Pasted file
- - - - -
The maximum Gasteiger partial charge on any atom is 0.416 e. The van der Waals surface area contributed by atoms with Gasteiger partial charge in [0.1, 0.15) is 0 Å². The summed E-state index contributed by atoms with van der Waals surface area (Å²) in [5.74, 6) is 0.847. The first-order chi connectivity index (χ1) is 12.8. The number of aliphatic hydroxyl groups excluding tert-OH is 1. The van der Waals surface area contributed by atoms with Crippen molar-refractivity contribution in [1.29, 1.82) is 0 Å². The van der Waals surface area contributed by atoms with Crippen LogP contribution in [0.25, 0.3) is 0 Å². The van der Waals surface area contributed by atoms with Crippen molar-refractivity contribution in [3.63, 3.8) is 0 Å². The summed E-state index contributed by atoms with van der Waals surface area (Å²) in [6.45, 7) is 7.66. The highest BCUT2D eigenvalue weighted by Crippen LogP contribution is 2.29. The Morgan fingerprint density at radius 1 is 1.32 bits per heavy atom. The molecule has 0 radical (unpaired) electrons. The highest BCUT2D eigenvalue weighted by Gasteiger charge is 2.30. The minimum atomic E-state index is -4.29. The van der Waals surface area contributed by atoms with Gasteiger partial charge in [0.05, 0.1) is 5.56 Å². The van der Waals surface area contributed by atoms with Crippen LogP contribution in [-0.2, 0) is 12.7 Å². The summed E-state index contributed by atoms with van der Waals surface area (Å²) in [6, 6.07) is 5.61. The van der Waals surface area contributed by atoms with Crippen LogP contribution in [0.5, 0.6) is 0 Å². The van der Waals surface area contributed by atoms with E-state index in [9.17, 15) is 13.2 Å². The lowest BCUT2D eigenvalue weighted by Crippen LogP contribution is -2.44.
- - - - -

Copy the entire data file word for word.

The maximum Gasteiger partial charge on any atom is 0.416 e. The van der Waals surface area contributed by atoms with Gasteiger partial charge in [0.1, 0.15) is 0 Å². The summed E-state index contributed by atoms with van der Waals surface area (Å²) in [5.74, 6) is 0.847. The first-order chi connectivity index (χ1) is 12.8. The number of aliphatic hydroxyl groups excluding tert-OH is 1. The van der Waals surface area contributed by atoms with Crippen molar-refractivity contribution in [1.29, 1.82) is 0 Å². The van der Waals surface area contributed by atoms with Crippen LogP contribution in [0.25, 0.3) is 0 Å². The van der Waals surface area contributed by atoms with Crippen molar-refractivity contribution in [3.63, 3.8) is 0 Å². The summed E-state index contributed by atoms with van der Waals surface area (Å²) in [6.45, 7) is 7.66. The highest BCUT2D eigenvalue weighted by Crippen LogP contribution is 2.29. The Morgan fingerprint density at radius 1 is 1.32 bits per heavy atom. The molecule has 0 radical (unpaired) electrons. The highest BCUT2D eigenvalue weighted by Gasteiger charge is 2.30. The minimum atomic E-state index is -4.29. The van der Waals surface area contributed by atoms with Gasteiger partial charge in [0.05, 0.1) is 5.56 Å². The van der Waals surface area contributed by atoms with Crippen LogP contribution in [-0.2, 0) is 12.7 Å². The summed E-state index contributed by atoms with van der Waals surface area (Å²) in [6, 6.07) is 5.61. The van der Waals surface area contributed by atoms with Crippen LogP contribution in [0.5, 0.6) is 0 Å². The van der Waals surface area contributed by atoms with E-state index in [9.17, 15) is 13.2 Å². The lowest BCUT2D eigenvalue weighted by Crippen LogP contribution is -2.44.